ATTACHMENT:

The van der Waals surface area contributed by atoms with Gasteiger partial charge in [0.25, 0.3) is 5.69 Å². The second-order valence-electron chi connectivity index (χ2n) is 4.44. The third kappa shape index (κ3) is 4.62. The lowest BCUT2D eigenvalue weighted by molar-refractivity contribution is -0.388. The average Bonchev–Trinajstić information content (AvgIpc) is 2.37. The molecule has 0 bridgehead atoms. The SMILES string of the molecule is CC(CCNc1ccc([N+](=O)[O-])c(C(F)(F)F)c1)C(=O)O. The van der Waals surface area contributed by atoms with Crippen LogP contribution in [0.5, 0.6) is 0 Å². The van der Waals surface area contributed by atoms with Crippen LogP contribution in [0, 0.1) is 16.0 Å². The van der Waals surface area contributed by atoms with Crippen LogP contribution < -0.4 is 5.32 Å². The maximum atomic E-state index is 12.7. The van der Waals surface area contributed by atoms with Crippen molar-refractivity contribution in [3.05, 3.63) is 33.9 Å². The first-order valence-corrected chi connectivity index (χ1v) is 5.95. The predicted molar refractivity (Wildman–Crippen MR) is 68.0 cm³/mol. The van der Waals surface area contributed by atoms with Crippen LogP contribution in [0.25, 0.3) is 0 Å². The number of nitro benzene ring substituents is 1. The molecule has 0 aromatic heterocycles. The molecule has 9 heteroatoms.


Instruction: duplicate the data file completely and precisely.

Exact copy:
The van der Waals surface area contributed by atoms with Gasteiger partial charge in [0.25, 0.3) is 5.69 Å². The second-order valence-electron chi connectivity index (χ2n) is 4.44. The third kappa shape index (κ3) is 4.62. The lowest BCUT2D eigenvalue weighted by molar-refractivity contribution is -0.388. The average Bonchev–Trinajstić information content (AvgIpc) is 2.37. The molecule has 0 bridgehead atoms. The SMILES string of the molecule is CC(CCNc1ccc([N+](=O)[O-])c(C(F)(F)F)c1)C(=O)O. The van der Waals surface area contributed by atoms with Crippen LogP contribution in [0.5, 0.6) is 0 Å². The van der Waals surface area contributed by atoms with Crippen LogP contribution in [0, 0.1) is 16.0 Å². The van der Waals surface area contributed by atoms with Crippen LogP contribution < -0.4 is 5.32 Å². The maximum atomic E-state index is 12.7. The van der Waals surface area contributed by atoms with Crippen molar-refractivity contribution in [3.05, 3.63) is 33.9 Å². The first-order valence-corrected chi connectivity index (χ1v) is 5.95. The predicted molar refractivity (Wildman–Crippen MR) is 68.0 cm³/mol. The van der Waals surface area contributed by atoms with Crippen LogP contribution in [0.25, 0.3) is 0 Å². The number of nitro benzene ring substituents is 1. The molecule has 0 aromatic heterocycles. The molecule has 9 heteroatoms.